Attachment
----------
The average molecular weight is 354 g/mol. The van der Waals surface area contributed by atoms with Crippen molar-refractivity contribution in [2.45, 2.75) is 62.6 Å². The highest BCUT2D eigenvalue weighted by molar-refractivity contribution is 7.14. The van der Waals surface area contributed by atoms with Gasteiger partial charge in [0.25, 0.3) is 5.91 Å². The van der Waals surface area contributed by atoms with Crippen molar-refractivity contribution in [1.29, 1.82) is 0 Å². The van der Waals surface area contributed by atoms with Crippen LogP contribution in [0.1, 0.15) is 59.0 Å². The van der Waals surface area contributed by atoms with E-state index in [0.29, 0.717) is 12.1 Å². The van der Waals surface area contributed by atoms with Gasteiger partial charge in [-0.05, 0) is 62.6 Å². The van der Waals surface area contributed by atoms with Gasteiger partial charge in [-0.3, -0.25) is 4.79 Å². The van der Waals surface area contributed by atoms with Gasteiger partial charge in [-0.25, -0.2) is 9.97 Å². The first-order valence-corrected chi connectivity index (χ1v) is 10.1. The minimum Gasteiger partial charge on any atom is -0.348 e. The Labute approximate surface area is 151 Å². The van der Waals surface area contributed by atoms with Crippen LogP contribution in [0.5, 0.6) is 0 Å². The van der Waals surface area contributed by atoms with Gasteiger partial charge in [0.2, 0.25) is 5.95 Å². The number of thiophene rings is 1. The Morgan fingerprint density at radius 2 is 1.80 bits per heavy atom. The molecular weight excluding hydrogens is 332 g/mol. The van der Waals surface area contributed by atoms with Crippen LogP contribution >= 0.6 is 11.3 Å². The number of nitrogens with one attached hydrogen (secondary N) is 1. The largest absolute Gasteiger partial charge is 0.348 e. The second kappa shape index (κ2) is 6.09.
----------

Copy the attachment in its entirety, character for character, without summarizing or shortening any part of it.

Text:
The average molecular weight is 354 g/mol. The van der Waals surface area contributed by atoms with Crippen molar-refractivity contribution in [2.45, 2.75) is 62.6 Å². The highest BCUT2D eigenvalue weighted by molar-refractivity contribution is 7.14. The van der Waals surface area contributed by atoms with Gasteiger partial charge in [0.25, 0.3) is 5.91 Å². The van der Waals surface area contributed by atoms with Crippen molar-refractivity contribution in [1.29, 1.82) is 0 Å². The van der Waals surface area contributed by atoms with Crippen LogP contribution in [0.1, 0.15) is 59.0 Å². The van der Waals surface area contributed by atoms with E-state index in [0.29, 0.717) is 12.1 Å². The van der Waals surface area contributed by atoms with Gasteiger partial charge in [-0.05, 0) is 62.6 Å². The van der Waals surface area contributed by atoms with Gasteiger partial charge in [-0.3, -0.25) is 4.79 Å². The van der Waals surface area contributed by atoms with Gasteiger partial charge in [-0.25, -0.2) is 9.97 Å². The first-order valence-corrected chi connectivity index (χ1v) is 10.1. The minimum Gasteiger partial charge on any atom is -0.348 e. The Labute approximate surface area is 151 Å². The van der Waals surface area contributed by atoms with Crippen LogP contribution in [0.5, 0.6) is 0 Å². The van der Waals surface area contributed by atoms with Gasteiger partial charge in [0.2, 0.25) is 5.95 Å². The number of thiophene rings is 1. The Morgan fingerprint density at radius 2 is 1.80 bits per heavy atom. The molecular weight excluding hydrogens is 332 g/mol. The van der Waals surface area contributed by atoms with Crippen LogP contribution >= 0.6 is 11.3 Å². The number of nitrogens with one attached hydrogen (secondary N) is 1. The largest absolute Gasteiger partial charge is 0.348 e. The second kappa shape index (κ2) is 6.09.